As Washington Post CIO Shailesh Prakash explained to Ad Age, the company's CMP—named Arc—is not currently concerned with profits. Profits are an ultimate goal of the product, of course, but short-term goals seem to be focused more on enlisting new users and building a clientele.
The reasoning here is clear: With relatively few entrants in the market—particularly brands with a strong media reputation—The Post has an opportunity to set roots before additional competition enters the space. Capturing a large market share will ultimately lead to greater revenues, so long as the CMP follows through on its promises, which include not just publishing management tools but analytics and other resources to make publishers more formidable entities online.
The Post's pricing strategy for Arc is scalable: Licensing has no up-front costs, but is paid for according to traffic, storage, and other related professional needs serviced through the platform.
Setting Sights on Advertising Content
One interesting application of content platform technology is hinted at by Vox Media, which has already dipped its toes into similar platforms for advertisers. Ad Age notes that Vox CEO Jim Bankoff has his sights set on leveraging CMP solutions for ad content creation. Efforts to enter the CMP space are being driven "not only improve the products that we're creating with our brand names on them, but how we think we can leverage those capabilities to other entities, particularly in the advertising realm."
In other words, the same features designed to support effective online content—publishing tools, analytics interfaces, and distribution support—could also help advertisers create more effective, high-performance digital advertising.
If Vox is able to realize that opportunity and build a successful platform for driving ad development, the market will be opened even wider.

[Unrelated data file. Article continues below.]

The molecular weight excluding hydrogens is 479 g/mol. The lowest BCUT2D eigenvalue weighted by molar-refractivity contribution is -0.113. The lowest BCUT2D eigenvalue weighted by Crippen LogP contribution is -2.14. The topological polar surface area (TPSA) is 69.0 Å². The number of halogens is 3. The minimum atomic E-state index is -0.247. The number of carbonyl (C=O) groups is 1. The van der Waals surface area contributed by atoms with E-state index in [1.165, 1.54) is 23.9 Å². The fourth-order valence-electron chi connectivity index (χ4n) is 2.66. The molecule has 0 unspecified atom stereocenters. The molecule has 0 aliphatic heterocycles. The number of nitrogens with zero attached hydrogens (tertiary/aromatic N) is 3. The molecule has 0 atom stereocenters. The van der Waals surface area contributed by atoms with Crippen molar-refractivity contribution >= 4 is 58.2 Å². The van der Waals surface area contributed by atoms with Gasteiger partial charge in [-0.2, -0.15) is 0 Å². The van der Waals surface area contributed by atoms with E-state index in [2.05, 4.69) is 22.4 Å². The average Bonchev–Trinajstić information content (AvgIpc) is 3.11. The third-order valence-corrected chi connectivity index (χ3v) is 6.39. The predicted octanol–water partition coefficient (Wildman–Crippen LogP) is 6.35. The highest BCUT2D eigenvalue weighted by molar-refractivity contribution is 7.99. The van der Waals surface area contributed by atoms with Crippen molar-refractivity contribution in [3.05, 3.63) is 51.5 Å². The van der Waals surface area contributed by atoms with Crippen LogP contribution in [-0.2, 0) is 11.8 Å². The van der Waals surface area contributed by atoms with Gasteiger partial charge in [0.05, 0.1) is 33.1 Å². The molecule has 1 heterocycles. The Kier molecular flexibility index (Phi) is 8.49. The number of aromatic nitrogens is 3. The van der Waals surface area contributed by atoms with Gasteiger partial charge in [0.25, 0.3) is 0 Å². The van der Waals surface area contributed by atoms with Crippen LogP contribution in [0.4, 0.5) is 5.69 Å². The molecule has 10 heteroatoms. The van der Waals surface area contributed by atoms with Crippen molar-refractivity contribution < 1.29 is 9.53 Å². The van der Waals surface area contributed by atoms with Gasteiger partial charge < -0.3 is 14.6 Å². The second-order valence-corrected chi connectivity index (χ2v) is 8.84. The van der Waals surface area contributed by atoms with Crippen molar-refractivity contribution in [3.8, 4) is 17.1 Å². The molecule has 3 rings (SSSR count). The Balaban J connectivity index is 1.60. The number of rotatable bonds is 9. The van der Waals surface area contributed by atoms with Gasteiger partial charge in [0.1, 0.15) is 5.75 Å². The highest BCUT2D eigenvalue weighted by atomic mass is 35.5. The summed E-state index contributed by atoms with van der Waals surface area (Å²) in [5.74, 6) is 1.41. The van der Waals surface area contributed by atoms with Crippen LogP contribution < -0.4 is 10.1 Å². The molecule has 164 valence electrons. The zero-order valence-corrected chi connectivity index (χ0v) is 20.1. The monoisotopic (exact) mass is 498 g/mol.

The key for Vox, The Washington Post, and every other competitor attempting to enter the CMP space—is building and selling a product that is more than just an upgrade over past iterations of the same technology. More than being an interchangeable platform, both companies want to instill their software with a quality of service that users will find indispensable. Their backgrounds as media companies offer a leg up in this regard, particularly when it comes to content amplification and other performance metrics that are critical for any media brand.
In that way, enterprise brands could benefit from the services and features offered by a media CMP. Whether or not brands choose to use media CMP solutions to run their own content marketing, competition is always a good thing, and increased CMP options will inevitably push these software solutions forward.
Some companies may choose not to go with one of these alternatives. Brand leadership may conclude, for example, that the analytics tools are the most important selling point, and that a marketing-first company is better suited to provided these services. Media companies aren't overextending themselves with their platforms—they're merely applying their experience to new tech opportunities—but as latecomers to a service that already has several proven industry leaders, it's unclear whether their skill sets will translate to the digital marketing industry.
Nevertheless, media companies have incredible track records when it comes to publishing and finding an audience. That's a unique selling point, and if customers buy in, it will determine the course of the content marketing platform industry.